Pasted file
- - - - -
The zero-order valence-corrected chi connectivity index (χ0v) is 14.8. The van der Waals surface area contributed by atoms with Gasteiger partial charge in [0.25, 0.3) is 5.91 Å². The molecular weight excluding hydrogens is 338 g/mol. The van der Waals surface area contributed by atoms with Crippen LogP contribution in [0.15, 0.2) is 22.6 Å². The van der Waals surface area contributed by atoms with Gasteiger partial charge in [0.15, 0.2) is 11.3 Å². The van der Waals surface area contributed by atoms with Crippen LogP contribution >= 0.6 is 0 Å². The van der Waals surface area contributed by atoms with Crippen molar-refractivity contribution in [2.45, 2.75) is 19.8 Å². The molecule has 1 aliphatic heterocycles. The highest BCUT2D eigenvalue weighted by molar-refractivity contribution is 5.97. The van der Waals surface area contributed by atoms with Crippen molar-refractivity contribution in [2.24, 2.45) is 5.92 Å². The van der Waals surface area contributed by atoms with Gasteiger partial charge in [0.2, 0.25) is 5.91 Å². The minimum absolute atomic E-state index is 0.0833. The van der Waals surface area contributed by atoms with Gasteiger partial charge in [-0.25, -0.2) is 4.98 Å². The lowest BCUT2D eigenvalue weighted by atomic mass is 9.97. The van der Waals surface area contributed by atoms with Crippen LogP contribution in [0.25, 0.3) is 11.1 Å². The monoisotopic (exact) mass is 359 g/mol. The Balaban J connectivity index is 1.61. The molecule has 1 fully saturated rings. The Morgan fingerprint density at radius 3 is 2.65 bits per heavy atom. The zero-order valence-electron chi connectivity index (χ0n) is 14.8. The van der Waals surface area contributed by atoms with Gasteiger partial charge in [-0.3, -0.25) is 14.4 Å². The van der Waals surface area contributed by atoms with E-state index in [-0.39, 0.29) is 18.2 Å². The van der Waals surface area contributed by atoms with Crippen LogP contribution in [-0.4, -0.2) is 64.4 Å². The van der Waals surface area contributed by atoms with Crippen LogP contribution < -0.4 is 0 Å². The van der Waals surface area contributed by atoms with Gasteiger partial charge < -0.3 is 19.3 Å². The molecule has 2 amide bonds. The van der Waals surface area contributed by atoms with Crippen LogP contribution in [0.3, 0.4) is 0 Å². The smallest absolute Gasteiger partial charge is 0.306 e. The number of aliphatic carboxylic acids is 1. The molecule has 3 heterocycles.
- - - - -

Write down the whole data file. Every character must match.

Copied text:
The zero-order valence-corrected chi connectivity index (χ0v) is 14.8. The van der Waals surface area contributed by atoms with Gasteiger partial charge in [0.25, 0.3) is 5.91 Å². The molecular weight excluding hydrogens is 338 g/mol. The van der Waals surface area contributed by atoms with Crippen LogP contribution in [0.15, 0.2) is 22.6 Å². The van der Waals surface area contributed by atoms with Gasteiger partial charge in [0.15, 0.2) is 11.3 Å². The van der Waals surface area contributed by atoms with Crippen LogP contribution >= 0.6 is 0 Å². The van der Waals surface area contributed by atoms with Crippen molar-refractivity contribution in [2.45, 2.75) is 19.8 Å². The molecule has 1 aliphatic heterocycles. The highest BCUT2D eigenvalue weighted by molar-refractivity contribution is 5.97. The van der Waals surface area contributed by atoms with Crippen molar-refractivity contribution in [2.24, 2.45) is 5.92 Å². The van der Waals surface area contributed by atoms with Gasteiger partial charge in [0.2, 0.25) is 5.91 Å². The minimum absolute atomic E-state index is 0.0833. The van der Waals surface area contributed by atoms with Gasteiger partial charge in [-0.25, -0.2) is 4.98 Å². The lowest BCUT2D eigenvalue weighted by atomic mass is 9.97. The van der Waals surface area contributed by atoms with Crippen LogP contribution in [0.25, 0.3) is 11.1 Å². The monoisotopic (exact) mass is 359 g/mol. The Balaban J connectivity index is 1.61. The molecule has 1 fully saturated rings. The Morgan fingerprint density at radius 3 is 2.65 bits per heavy atom. The zero-order valence-electron chi connectivity index (χ0n) is 14.8. The van der Waals surface area contributed by atoms with Gasteiger partial charge in [-0.3, -0.25) is 14.4 Å². The van der Waals surface area contributed by atoms with E-state index in [-0.39, 0.29) is 18.2 Å². The van der Waals surface area contributed by atoms with Crippen LogP contribution in [-0.4, -0.2) is 64.4 Å². The van der Waals surface area contributed by atoms with Crippen LogP contribution < -0.4 is 0 Å². The van der Waals surface area contributed by atoms with Gasteiger partial charge < -0.3 is 19.3 Å². The molecule has 2 amide bonds. The van der Waals surface area contributed by atoms with Crippen LogP contribution in [0.3, 0.4) is 0 Å². The smallest absolute Gasteiger partial charge is 0.306 e. The number of aliphatic carboxylic acids is 1. The molecule has 3 heterocycles.